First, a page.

Can Walking the Dog be a Form of Meditation?

Walking the dog is a great form of exercise that, if done right, canimprove the bond between us and our pet(s) and helphumans and canineslive...

Walking the dog is a great form of exercise that, if done right, canimprove the bond between us and our pet(s) and helphumans and canineslive longer. Then how come so many peoplemiss out on fully experiencing this wonderful opportunity for physical and mental fitness? Instead, they walk the dog while smokingcigarettes, or talking/texting on their cell phones- or both at the same time.

Thiswould seem to defeatthe whole purpose ofexercising outdoors with a dog, which is toinhale clean, freshairwhile staying blissfully in the moment, keeping focus on the dogs and their movements and resisting distractions.And yet, everywhere you look – especially in urban areas – people and dogs seem to be walking alone together, barely even making a connection.

Paige Polisner is a lifelong dog lover and meditation teacher in New York City; she’s affiliated with the Chakrasambara Buddhist Center. “I teach Buddhist meditation, and it’s all about trying to open our hearts and become less egocentric and more othercentric,”Polisner explains. “The way to happiness is having a love connection with other living beings.”

Those loved and loving beings may be human or animal, she adds: “One of the most virtuous things you can do is care for an animal, because an animal can’t totally care for itself, especially a domesticated animal.”Of course,an important part of caring for adog is taking him or her out for regularoutings.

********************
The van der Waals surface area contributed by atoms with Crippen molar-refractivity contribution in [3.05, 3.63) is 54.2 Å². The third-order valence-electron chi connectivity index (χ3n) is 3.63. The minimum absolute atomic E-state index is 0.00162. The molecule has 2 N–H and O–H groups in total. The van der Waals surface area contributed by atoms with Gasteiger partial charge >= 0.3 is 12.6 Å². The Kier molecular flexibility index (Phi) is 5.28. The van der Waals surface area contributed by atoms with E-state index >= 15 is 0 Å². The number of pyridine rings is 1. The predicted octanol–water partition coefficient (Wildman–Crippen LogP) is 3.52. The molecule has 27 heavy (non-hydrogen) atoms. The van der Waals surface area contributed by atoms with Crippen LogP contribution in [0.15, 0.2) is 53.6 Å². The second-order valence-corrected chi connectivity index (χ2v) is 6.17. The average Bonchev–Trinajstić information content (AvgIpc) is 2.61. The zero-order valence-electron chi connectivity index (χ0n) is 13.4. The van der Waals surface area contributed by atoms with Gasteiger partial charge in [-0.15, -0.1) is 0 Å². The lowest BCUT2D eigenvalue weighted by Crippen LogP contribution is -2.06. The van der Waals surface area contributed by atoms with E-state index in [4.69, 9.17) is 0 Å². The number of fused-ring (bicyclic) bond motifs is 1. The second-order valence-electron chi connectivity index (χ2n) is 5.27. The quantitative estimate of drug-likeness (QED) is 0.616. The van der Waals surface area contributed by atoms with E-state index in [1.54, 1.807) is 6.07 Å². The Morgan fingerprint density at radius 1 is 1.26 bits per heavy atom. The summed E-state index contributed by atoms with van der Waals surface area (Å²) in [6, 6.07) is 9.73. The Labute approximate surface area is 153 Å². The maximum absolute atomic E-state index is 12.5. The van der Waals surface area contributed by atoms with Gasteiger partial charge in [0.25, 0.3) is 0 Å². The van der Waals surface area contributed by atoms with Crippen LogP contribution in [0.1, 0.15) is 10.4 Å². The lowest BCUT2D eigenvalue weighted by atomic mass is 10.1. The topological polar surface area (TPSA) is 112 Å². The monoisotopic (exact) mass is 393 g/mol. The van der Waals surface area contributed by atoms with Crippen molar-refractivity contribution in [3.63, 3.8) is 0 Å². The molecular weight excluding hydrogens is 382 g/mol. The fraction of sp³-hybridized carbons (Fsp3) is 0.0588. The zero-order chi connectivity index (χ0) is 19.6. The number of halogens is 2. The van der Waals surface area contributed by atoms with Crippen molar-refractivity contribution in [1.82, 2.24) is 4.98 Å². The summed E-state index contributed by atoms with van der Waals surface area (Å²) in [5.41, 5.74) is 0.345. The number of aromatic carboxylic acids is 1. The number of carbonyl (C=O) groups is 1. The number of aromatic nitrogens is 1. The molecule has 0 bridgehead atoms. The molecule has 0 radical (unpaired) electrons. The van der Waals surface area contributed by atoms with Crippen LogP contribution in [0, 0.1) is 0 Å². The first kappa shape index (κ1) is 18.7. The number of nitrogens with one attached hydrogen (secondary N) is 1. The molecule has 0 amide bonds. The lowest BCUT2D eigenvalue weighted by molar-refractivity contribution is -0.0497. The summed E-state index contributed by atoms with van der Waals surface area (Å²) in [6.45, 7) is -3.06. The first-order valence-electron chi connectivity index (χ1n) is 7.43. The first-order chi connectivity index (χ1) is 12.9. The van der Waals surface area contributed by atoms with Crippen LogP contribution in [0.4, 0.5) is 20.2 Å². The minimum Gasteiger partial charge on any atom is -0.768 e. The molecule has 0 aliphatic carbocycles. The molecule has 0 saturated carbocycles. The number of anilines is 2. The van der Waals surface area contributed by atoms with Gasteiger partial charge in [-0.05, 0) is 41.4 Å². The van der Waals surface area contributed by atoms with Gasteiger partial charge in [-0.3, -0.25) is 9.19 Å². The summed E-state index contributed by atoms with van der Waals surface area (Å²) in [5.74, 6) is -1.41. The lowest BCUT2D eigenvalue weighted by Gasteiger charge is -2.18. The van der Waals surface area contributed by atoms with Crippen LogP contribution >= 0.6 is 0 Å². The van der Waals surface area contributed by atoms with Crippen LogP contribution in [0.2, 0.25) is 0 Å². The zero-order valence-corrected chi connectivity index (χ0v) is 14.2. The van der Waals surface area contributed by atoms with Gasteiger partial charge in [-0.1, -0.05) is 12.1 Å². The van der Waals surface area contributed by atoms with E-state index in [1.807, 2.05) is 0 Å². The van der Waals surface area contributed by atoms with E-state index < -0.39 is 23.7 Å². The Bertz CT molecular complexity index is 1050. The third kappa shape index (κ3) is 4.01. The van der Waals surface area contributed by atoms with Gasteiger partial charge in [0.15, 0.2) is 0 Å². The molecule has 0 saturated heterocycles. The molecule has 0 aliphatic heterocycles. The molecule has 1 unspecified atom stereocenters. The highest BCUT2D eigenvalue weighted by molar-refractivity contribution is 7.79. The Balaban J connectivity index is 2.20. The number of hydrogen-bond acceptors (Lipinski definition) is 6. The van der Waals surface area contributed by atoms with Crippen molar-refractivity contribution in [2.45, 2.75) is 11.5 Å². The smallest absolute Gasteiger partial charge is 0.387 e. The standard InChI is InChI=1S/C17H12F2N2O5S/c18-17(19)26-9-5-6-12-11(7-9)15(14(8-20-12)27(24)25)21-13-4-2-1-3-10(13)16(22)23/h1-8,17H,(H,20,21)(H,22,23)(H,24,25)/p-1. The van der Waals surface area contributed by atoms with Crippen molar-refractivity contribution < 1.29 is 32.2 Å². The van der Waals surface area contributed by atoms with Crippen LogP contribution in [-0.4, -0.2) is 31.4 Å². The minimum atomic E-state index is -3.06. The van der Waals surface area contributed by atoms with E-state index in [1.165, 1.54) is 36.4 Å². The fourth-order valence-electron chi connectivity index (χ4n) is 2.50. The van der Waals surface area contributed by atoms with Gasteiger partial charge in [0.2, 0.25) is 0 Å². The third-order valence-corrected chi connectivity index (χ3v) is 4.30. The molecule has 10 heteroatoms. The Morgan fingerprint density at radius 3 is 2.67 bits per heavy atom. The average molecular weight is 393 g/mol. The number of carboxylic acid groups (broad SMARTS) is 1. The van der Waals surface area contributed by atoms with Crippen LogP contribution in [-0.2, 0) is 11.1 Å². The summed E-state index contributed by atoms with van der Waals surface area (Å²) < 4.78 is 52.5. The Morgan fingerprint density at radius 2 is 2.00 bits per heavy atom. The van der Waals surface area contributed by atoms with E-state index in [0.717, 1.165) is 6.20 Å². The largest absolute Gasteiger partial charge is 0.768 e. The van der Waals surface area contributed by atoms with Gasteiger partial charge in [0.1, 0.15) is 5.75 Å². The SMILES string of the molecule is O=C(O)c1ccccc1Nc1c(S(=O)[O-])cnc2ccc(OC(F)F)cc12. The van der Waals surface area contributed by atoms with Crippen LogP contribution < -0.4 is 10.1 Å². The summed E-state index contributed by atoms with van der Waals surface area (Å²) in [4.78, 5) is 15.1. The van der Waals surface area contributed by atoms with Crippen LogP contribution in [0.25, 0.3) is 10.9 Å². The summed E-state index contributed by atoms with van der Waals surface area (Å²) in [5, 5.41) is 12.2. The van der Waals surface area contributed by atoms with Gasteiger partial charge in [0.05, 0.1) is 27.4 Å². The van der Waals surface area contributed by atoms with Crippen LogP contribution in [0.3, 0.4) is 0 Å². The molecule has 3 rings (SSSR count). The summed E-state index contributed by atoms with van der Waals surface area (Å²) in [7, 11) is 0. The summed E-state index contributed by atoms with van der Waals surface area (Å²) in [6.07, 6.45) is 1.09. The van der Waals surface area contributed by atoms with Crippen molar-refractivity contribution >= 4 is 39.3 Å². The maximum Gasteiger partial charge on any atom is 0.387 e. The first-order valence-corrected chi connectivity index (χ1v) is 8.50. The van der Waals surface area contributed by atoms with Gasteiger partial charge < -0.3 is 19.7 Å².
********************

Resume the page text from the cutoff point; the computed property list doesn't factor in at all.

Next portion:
“It’s such an act of kindness to care for another living being,”Polisner adds.”Dogs really are unconditional in their love. They’re so happy to see you, so completely noncritical. So it’s sad that, through mindlessness or distraction, people deprive themselves of an experience that is 1) a cause of peace and 2) a cause of happiness.”

When we keep our focus on the dog(s) we’re walking, and we don’t let our minds wander to the cigarette in our hand, the cell phone in our pocket, or the iPod in our ears (or all three at the same time), we’re equipped todo a much better job of providing the outdoor exercise our dogs so eagerly look forward to eachday.

What’s more, we enable ourselves to enjoy the quiet time of a leisurely dog walk.And that, Polisner explains, is priceless because it means we’re”connecting on a heart basis to other living beings around us. Cell phones andiPodswere born of a human desire to connect, and yet they’re creating the very thing they were trying to overcome, which is a sense of isolation.”

Certainly, a dog walking alongside a distracted person is bound to feel isolated. But the one really missing out is the person who fails to connect with the wonderful creature at the other end of the leash. He or she is missing out on some wonderful benefits of dog ownership. So, when you walk the dog, walk the dog – make the activity itself your main focus.

“When walking the dog, think about how the dog doesn’t have the freedom to walk himself – but we do,” Polisner says. “We have so many freedoms, yet we take so much for granted. Instead, try thinking how lucky we areas human beings to have this freedomto come and go as we please.”

A dog’s unconditional love is a precious gift, and taking time to walk him or her without becoming distracted by tobacco or technology really pays off. “That feeling of love is so amazing,”says Polisner, whose parents rescueGreat Danes.”It really makes your whole day better.”

Like yoga, walking the dog can even be a form ofmeditation – ifwe stay present. “We want to make everything we do as meaningful as possible by cultivating beautiful minds while doing that activity.”

And so, to get your head and heart in the right place before a dog walk, why not stop to assume a yoga posture before heading out with your dog?Give this a try,and you’ll find your dog will probably stop for a stretch too (that’s his way of staying in the moment). And please let us know how it goes in the comments!

Photo credit: Daniel Reichert

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